Bosch

I finished watching Season 6 of Bosch yesterday. Unsurprisingly, I loved it.

Bosch is one of those shows – a gritty crime drama that hooks you in, that you can’t stop watching until you’ve watched till the end. But it’s also so much more than that.

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Bosch is set in LA and Hieronymus “Harry” Bosch is a detective at Hollywood Station. Harry is a “good cop”, as good as they come. Firm of character, resolute with his morals and ideals, and to see that justice is served he’ll go to great lengths and do as much as is humanly possible. But this is not a cliché police drama where the cop is a saint who catches bad guys and there’s always a happy ending. There is depth.

The show tackles real issues and problems. Besides the issues it talks about through its imagery and words, it subtly alludes to things that happen that are uncomfortable to bring up and makes you think about them. For example, it hints at holes and faults in the law – the ones that don’t have an obvious solution, the ones that make the system unfair at times. I’ll leave it at that. There is a lot of depth.

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But Bosch is not a show that does pretentious indirect social commentary to be perceived as some intellectually superior work of art; that would be an untrue and probably the worst way to describe it. There is so much more to it (yes, I know I’ve said this before). The style, so distinct, is like that of a well-made true crime series with just the right amount of drama. There is little to no absurdity. It’s beautifully done. The cinematography, the plot lines, the way the story is told, the dialogues, the pace, the “vibe”.

It is atmospheric. And that’s what I love about it the most.

Harry Bosch’s home is this cantilevered masterpiece artwork of a house up in Hollywood Hills, with glass walls that overlook the city of LA, where he listens to jazz on his turntable on silent nights. The house appears several times throughout the six seasons, and never once have I not been struck by that view. If, like me, you’ve never been to LA, Bosch will make you fall in love and dream of this city. The atmosphere is so powerful, it appeals so much to my (two) senses and stirs up all kinds of emotions. I just want to go and fucking live there sometime.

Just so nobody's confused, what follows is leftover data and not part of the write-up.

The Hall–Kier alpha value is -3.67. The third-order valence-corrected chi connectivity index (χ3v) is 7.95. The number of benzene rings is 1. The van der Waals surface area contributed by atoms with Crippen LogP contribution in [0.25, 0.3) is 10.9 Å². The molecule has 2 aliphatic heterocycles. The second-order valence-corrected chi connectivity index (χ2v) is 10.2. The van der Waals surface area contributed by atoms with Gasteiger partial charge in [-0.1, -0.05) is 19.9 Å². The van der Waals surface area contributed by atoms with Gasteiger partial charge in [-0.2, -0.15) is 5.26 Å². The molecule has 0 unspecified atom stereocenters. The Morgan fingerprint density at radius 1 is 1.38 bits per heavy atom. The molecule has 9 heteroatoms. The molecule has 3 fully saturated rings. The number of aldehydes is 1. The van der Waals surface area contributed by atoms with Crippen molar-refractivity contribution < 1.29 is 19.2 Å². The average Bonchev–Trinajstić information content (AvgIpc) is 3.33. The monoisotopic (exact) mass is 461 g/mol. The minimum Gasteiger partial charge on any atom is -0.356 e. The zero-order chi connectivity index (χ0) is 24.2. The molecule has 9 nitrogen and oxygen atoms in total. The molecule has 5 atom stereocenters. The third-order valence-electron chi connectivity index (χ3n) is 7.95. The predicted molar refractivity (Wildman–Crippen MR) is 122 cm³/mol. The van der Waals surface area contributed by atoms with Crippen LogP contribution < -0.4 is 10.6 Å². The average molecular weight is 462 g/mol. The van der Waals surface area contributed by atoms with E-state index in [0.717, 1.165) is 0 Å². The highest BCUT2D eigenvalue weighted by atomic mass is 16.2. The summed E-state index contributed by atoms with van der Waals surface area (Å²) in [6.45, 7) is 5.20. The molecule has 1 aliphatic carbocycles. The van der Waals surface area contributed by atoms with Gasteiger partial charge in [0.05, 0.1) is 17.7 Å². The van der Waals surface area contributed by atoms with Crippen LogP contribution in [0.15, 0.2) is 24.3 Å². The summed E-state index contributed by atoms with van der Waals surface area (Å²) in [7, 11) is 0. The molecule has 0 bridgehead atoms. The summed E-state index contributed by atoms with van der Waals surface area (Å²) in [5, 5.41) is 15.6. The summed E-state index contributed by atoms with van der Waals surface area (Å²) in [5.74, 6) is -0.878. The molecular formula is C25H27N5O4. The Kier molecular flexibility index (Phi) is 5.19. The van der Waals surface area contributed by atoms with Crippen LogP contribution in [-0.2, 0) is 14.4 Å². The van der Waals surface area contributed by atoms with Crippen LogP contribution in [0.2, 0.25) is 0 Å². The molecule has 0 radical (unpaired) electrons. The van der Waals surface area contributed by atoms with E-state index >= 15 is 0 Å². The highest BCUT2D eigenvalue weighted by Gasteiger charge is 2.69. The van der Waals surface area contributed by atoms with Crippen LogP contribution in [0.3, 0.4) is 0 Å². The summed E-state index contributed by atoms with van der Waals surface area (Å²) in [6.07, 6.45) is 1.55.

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One of the things that impressed me is how the characters are so well done. They have their own personalities, and sometimes even their own stories that run in parallel to that of the protagonist’s, and it doesn’t feel like a muddled up mess. That is some brilliant screenwriting right there.

Bosch is an adaptation of a series of novels by Michael Connelly. I recently found out that he is actively and heavily involved in the production of the show. He maintains a somewhat regular blog about it on his website, which is pretty cool. I look forward to picking up the books soon.

It’s late, I should sleep. Thanks for reading.

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